Well the absolutely no salt in a freshwater tank has most definitely gone out the window. It is actually highly recommend for some freshwater fish as they come from brackish or semi brackish waters. And African cichlids fall into that category and I actually just started using salt in my African tank. It’s by all means doesn’t have the salinity of a marine tank but just enough to mimic the their natural environment. And as I’m sure you know that’s how u get the happiest fish and that equals nice colours. Plus it has multiple health advantages for your fish mainly I feel anyway fending off parasites and helping any minor injuries stay clean and healing faster. So if You are still doing freshwater tanks i highly recommend doing a bit of research and finding out if and how much salinity your fish can handle. I was quite surprised to find out how many freshwater fish actually benefit from some salt in their tank. Thanks for the help with the question though. And your input on the pea gravel is still helpful as I also have a SA tank with Oscar,JD, and a fire mouth. And am looking to switch out the sand for gravel. For the same reasons as the Africans. Witch has nothing to do with the ph that was just one of my concerns lol. It’s cause I just bought a nicrew power vac plus and I love it ! It makes my water changes and substrate cleaning super easy but I have to hover just above the sand with it when sucking up waste. I used it in my gf 45 that has gravel and I sure did like being able to just stick it in the gravel and suck everything out.
 

CHJ

No "things from salt water" was the rule, corals, conch shells, sand dollars, dried out starfish, other nightmares, etc.

When I got into fish, they recommended salting every tank (what was it, something like 1tsp per 5 gallons? per 1 gallon? something like that. I just remember the little milk carton full of salt that we got for my first tank). I was not a fan of the idea. If you want to salt a tank go brackish or marine (or get into expensive shrimp if you really love bespoke water). Salting as a preventative seemed like maybe I should work on not cultivating the issues it prevents. I also suspect when the tank is permanently salted that the bad things adapt like they do with antibiotics if anything under 100% are killed. Not that I haven't salt dipped when the need arouse.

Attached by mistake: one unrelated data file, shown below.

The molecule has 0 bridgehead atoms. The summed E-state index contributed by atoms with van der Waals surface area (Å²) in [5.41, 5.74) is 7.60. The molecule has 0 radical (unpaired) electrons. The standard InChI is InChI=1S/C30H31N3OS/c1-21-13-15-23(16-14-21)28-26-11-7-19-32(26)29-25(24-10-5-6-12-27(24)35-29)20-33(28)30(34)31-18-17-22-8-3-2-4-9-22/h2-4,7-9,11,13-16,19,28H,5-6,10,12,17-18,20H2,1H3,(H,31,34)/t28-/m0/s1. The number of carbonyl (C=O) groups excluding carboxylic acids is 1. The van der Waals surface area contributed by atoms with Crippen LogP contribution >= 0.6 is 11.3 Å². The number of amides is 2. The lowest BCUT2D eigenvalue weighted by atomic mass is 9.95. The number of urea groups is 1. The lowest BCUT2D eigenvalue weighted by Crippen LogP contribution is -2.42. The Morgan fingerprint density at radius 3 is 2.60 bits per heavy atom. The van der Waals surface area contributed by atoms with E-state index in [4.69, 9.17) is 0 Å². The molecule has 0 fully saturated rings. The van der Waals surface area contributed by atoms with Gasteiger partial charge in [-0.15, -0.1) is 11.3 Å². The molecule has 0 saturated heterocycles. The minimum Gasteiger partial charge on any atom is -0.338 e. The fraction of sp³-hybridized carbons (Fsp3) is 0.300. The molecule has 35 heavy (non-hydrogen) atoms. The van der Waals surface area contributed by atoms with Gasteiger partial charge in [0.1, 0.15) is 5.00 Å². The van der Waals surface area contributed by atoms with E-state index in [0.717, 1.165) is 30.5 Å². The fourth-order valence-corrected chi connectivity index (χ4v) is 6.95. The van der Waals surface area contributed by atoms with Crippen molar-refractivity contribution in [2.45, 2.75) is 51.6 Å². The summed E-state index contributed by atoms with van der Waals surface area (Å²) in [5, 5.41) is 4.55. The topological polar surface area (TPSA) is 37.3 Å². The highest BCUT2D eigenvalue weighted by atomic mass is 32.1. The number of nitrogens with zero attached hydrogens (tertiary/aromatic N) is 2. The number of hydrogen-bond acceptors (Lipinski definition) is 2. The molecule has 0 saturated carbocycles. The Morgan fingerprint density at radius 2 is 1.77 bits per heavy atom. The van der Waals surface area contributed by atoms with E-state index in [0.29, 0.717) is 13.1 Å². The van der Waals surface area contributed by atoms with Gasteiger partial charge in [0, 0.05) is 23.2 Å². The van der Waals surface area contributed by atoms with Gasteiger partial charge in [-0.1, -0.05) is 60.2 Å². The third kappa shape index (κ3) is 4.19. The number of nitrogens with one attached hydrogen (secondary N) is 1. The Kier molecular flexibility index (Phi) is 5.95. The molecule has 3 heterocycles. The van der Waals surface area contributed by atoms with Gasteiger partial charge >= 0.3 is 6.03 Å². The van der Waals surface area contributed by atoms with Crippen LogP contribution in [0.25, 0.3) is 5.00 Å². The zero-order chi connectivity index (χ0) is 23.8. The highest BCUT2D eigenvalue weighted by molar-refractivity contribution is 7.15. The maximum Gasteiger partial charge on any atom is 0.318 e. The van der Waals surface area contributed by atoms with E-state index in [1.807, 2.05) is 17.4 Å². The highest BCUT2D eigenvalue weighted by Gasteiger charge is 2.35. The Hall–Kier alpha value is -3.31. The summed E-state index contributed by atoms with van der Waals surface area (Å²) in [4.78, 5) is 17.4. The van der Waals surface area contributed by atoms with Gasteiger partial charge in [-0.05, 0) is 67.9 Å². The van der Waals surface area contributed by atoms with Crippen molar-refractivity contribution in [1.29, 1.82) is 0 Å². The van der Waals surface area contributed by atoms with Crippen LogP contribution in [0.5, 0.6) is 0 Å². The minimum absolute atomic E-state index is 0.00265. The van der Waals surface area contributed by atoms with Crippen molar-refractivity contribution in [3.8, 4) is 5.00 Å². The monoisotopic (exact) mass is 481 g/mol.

I knew my Malawians loved my well water with its screaming high PH. That water was hard enough to forge a sword on. Pretty gray blue green crystals all around the water line. I was not aware of them liking salt.

https://malawicichlids.com/mw01011.htm suggests Malawi is 21mg/l salinity. That is just 21 ppm right? Because metric? Should I be including the chloride PPM with the sodium PPM?
Salinity - Water Education Foundation says that under 1000ppm you are fresh water. ~2% of the cap seems to me to be really fresh water.
https://www.emwd.org/sites/main/files/file-attachments/salinityfactsheet.pdf?1537294845 suggests rain has a salinity of 5-10PPM. If Malawi is only 2-4x as salty as rain water, which for the most part is distilled water + airborne pollution. I'm not sure I should be salting a Malawian tank. On the other hand it says ground water starts at 200MG/L, which is 10X the salinity of what Malawi is? Hmm, one of the links may be wrong or Malawi is crazy fresh.
If I didn't run RO I'd want to test the salinity of my tap before adding salt is what I'm thinking.
Grain of salt: I may be misreading all of this as I'm not a chemist.

I do know the fish I run these days and I think I have only one tank without scaleless fish (haplos, cories, plecos, a true fresh water puffer, etc). Salt can set fire to scaleless fish, same for copper and piles of other things. I do not want my corries burnt.
I wonder what the salinity of my tanks is just from food? Is a refractometer the best way to test? I have a TDS meter that may or may not still be working. I have a brewing Hydrometer. I never got a refractometer for brewing, I should pick on up anyway.